Abstract In order to develop novel anti-staphylococcal strategies, understanding the determinants of carriage and how humans respond to Staphylococcus aureus exposure is essential. Here, the primary S. aureus-specific humoral immune response and its association with nasal colonization was studied in young children. Sera of fifty-seven (non) colonized children serially collected at birth, 6, 14 and 24 months, were analyzed for IgG, IgA and IgM binding to 19 staphylococcal proteins using flow-cytometry based technology. The antibody responses showed extensive inter-individual variability. On average, the levels of anti-staphylococcal IgA and IgM increased from birth until the age of two years (P<0.05), whereas the levels of IgG decreased (P<0.001). Placentally transferred maternal IgG did not protect against colonization. In colonized children, IgG and IgA levels to a number of proteins were higher than in non-colonized children. At both 14 and 24 months, IgG levels to Chemotaxis Inhibitory Protein of S. aureus (at 24 months, Median fluorescence intensity; 4928 vs. 13, P<0.01), Extracellular fibrinogen-binding protein (987 vs. 440, P<0.01), Clumping factor B (63 vs. 2, P<0.05) and Iron-surface determinant H (100 vs. 3, P<0.01) were significantly higher in colonized children. Therefore, these proteins seem to play a role in nasal colonization of young children.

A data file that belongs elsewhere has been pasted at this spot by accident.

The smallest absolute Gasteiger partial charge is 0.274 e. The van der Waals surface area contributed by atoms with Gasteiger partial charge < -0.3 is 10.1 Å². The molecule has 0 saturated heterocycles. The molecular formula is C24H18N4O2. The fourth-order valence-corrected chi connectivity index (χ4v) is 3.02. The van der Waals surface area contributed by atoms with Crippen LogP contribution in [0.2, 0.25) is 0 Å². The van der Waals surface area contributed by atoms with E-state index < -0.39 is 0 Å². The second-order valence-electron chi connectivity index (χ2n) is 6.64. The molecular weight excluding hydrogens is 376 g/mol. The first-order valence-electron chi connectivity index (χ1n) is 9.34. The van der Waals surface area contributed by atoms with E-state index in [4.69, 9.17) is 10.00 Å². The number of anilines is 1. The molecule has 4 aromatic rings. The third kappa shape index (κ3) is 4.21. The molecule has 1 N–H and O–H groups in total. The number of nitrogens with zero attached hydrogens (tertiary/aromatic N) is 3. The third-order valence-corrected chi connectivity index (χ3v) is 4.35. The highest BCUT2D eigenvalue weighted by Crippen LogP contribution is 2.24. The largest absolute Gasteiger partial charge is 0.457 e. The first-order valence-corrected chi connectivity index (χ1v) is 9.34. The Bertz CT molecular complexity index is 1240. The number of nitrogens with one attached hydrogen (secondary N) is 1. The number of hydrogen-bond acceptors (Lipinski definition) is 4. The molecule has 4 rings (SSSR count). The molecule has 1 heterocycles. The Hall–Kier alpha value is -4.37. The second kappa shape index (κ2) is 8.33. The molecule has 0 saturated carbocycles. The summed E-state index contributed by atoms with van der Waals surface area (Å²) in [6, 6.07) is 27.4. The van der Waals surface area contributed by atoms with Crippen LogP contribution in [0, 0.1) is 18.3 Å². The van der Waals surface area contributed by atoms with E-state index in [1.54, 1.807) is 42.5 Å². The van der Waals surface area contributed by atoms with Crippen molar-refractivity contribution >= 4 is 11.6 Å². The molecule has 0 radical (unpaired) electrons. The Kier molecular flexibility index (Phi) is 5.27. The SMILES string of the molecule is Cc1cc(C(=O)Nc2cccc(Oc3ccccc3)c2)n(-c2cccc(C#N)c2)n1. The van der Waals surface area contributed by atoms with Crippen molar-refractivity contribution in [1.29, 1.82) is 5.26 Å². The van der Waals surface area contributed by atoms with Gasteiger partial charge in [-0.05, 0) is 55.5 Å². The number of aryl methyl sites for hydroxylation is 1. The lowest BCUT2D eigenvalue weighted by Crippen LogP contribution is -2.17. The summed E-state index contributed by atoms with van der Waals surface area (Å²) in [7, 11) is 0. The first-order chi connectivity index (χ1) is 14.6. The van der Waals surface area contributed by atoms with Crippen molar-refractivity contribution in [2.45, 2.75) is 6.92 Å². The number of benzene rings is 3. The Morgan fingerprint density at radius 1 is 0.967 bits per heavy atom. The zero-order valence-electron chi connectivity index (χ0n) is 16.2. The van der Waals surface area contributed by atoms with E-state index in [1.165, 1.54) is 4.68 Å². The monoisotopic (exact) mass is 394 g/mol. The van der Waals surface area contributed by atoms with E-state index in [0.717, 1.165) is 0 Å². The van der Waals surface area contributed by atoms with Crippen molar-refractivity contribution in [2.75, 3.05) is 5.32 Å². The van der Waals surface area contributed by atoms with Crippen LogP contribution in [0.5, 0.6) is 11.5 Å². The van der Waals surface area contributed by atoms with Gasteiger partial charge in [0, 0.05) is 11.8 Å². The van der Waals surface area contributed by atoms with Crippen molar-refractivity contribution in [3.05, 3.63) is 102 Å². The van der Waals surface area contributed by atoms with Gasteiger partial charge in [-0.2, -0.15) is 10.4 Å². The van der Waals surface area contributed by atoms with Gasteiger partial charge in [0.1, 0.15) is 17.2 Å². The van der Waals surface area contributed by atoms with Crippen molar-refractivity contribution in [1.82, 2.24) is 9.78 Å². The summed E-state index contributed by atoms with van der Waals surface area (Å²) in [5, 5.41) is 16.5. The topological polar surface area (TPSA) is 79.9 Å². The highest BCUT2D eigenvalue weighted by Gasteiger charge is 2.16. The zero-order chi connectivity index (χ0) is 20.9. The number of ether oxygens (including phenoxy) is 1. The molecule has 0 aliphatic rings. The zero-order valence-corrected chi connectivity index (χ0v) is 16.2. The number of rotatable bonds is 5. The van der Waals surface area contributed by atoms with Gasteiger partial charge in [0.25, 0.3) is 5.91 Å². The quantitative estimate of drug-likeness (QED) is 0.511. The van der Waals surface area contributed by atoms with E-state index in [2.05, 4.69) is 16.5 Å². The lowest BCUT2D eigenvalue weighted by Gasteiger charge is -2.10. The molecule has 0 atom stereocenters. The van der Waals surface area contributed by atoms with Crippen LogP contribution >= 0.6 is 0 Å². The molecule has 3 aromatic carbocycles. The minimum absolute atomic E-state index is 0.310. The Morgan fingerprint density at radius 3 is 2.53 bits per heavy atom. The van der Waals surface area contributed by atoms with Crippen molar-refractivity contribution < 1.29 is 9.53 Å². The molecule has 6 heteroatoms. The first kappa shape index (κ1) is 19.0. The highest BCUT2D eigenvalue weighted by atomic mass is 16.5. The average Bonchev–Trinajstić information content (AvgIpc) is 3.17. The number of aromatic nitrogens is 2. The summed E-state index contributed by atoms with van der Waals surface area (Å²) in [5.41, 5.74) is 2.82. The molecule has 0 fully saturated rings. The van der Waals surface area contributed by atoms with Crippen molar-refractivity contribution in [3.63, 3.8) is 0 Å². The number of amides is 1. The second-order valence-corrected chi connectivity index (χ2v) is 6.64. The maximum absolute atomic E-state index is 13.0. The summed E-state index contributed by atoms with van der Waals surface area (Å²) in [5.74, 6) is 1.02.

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doi.org/10.1111/j.1469-0691.2009.03073.x, hdl.handle.net/1765/17672
Staphylococcus aureus: Resources
Clinical Microbiology and Infection
Erasmus MC: University Medical Center Rotterdam

Verkaik, N., Lebon, A., de Vogel, C., Hooijkaas, H., Verbrugh, H., Jaddoe, V., … van Wamel, W. (2010). Induction of antibodies by Staphylococcus aureus nasal colonization in young children. Clinical Microbiology and Infection, 16(8), 1312–1317. doi:10.1111/j.1469-0691.2009.03073.x